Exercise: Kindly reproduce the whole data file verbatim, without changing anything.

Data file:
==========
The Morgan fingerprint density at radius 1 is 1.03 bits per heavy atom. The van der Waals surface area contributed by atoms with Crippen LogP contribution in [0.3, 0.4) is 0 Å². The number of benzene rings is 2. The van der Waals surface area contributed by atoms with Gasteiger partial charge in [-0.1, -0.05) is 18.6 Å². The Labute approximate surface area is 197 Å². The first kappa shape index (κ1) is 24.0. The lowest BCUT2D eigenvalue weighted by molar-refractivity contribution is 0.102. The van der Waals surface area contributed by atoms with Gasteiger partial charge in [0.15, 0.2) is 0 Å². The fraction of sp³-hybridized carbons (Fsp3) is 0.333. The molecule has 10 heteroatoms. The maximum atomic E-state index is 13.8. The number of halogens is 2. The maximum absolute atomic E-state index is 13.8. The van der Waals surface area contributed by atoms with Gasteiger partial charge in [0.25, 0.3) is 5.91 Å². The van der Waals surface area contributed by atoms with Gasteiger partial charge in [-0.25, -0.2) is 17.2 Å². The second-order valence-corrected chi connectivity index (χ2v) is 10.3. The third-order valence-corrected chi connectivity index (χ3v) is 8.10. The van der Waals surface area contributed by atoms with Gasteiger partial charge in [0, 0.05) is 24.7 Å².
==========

The Morgan fingerprint density at radius 1 is 1.03 bits per heavy atom. The van der Waals surface area contributed by atoms with Crippen LogP contribution in [0.3, 0.4) is 0 Å². The number of benzene rings is 2. The van der Waals surface area contributed by atoms with Gasteiger partial charge in [-0.1, -0.05) is 18.6 Å². The Labute approximate surface area is 197 Å². The first kappa shape index (κ1) is 24.0. The lowest BCUT2D eigenvalue weighted by molar-refractivity contribution is 0.102. The van der Waals surface area contributed by atoms with Gasteiger partial charge in [0.15, 0.2) is 0 Å². The fraction of sp³-hybridized carbons (Fsp3) is 0.333. The molecule has 10 heteroatoms. The maximum atomic E-state index is 13.8. The number of halogens is 2. The maximum absolute atomic E-state index is 13.8. The van der Waals surface area contributed by atoms with Gasteiger partial charge in [0.25, 0.3) is 5.91 Å². The van der Waals surface area contributed by atoms with Gasteiger partial charge in [-0.25, -0.2) is 17.2 Å². The second-order valence-corrected chi connectivity index (χ2v) is 10.3. The third-order valence-corrected chi connectivity index (χ3v) is 8.10. The van der Waals surface area contributed by atoms with Gasteiger partial charge in [0, 0.05) is 24.7 Å².